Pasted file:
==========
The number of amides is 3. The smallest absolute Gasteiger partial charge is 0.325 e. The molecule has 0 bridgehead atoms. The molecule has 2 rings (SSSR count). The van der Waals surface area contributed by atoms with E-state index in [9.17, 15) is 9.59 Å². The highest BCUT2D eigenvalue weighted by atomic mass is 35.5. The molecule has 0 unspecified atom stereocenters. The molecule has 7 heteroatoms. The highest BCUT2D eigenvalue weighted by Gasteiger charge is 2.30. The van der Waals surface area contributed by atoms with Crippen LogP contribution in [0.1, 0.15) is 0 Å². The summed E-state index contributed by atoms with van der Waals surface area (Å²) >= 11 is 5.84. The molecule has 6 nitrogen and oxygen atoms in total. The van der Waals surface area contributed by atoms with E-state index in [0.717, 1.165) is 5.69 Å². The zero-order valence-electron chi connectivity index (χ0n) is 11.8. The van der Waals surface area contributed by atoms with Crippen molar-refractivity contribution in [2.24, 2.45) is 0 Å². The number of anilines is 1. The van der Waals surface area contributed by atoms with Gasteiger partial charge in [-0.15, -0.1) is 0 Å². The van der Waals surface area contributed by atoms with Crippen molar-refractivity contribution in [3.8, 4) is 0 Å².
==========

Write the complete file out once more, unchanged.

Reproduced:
The number of amides is 3. The smallest absolute Gasteiger partial charge is 0.325 e. The molecule has 0 bridgehead atoms. The molecule has 2 rings (SSSR count). The van der Waals surface area contributed by atoms with E-state index in [9.17, 15) is 9.59 Å². The highest BCUT2D eigenvalue weighted by atomic mass is 35.5. The molecule has 0 unspecified atom stereocenters. The molecule has 7 heteroatoms. The highest BCUT2D eigenvalue weighted by Gasteiger charge is 2.30. The van der Waals surface area contributed by atoms with Crippen LogP contribution in [0.1, 0.15) is 0 Å². The summed E-state index contributed by atoms with van der Waals surface area (Å²) >= 11 is 5.84. The molecule has 6 nitrogen and oxygen atoms in total. The van der Waals surface area contributed by atoms with E-state index in [0.717, 1.165) is 5.69 Å². The zero-order valence-electron chi connectivity index (χ0n) is 11.8. The van der Waals surface area contributed by atoms with Crippen molar-refractivity contribution in [2.24, 2.45) is 0 Å². The number of anilines is 1. The van der Waals surface area contributed by atoms with Gasteiger partial charge in [-0.15, -0.1) is 0 Å². The van der Waals surface area contributed by atoms with Crippen molar-refractivity contribution in [3.8, 4) is 0 Å².